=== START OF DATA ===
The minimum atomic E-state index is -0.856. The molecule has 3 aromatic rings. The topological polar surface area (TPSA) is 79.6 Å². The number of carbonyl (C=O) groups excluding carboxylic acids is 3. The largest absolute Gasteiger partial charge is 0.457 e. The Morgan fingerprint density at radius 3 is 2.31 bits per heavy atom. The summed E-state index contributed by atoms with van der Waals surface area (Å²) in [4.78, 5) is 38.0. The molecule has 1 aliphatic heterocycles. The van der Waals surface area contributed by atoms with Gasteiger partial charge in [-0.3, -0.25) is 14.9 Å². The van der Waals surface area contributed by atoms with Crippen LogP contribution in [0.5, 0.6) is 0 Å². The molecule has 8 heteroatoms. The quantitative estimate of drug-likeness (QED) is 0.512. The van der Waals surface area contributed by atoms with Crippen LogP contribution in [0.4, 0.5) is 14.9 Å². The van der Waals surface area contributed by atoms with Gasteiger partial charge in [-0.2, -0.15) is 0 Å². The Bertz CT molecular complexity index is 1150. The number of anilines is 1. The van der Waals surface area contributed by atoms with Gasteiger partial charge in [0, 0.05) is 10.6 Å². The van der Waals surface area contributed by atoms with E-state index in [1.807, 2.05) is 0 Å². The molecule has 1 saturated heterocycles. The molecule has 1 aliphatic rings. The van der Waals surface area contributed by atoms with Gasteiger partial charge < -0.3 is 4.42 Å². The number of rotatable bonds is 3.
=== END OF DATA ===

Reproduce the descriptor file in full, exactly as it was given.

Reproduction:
The minimum atomic E-state index is -0.856. The molecule has 3 aromatic rings. The topological polar surface area (TPSA) is 79.6 Å². The number of carbonyl (C=O) groups excluding carboxylic acids is 3. The largest absolute Gasteiger partial charge is 0.457 e. The Morgan fingerprint density at radius 3 is 2.31 bits per heavy atom. The summed E-state index contributed by atoms with van der Waals surface area (Å²) in [4.78, 5) is 38.0. The molecule has 1 aliphatic heterocycles. The van der Waals surface area contributed by atoms with Gasteiger partial charge in [-0.3, -0.25) is 14.9 Å². The van der Waals surface area contributed by atoms with Crippen LogP contribution in [0.5, 0.6) is 0 Å². The molecule has 8 heteroatoms. The quantitative estimate of drug-likeness (QED) is 0.512. The van der Waals surface area contributed by atoms with Crippen LogP contribution in [0.4, 0.5) is 14.9 Å². The van der Waals surface area contributed by atoms with Gasteiger partial charge in [-0.2, -0.15) is 0 Å². The Bertz CT molecular complexity index is 1150. The number of anilines is 1. The van der Waals surface area contributed by atoms with Gasteiger partial charge in [0, 0.05) is 10.6 Å². The van der Waals surface area contributed by atoms with E-state index in [1.807, 2.05) is 0 Å². The molecule has 1 saturated heterocycles. The molecule has 1 aliphatic rings. The van der Waals surface area contributed by atoms with Gasteiger partial charge < -0.3 is 4.42 Å². The number of rotatable bonds is 3.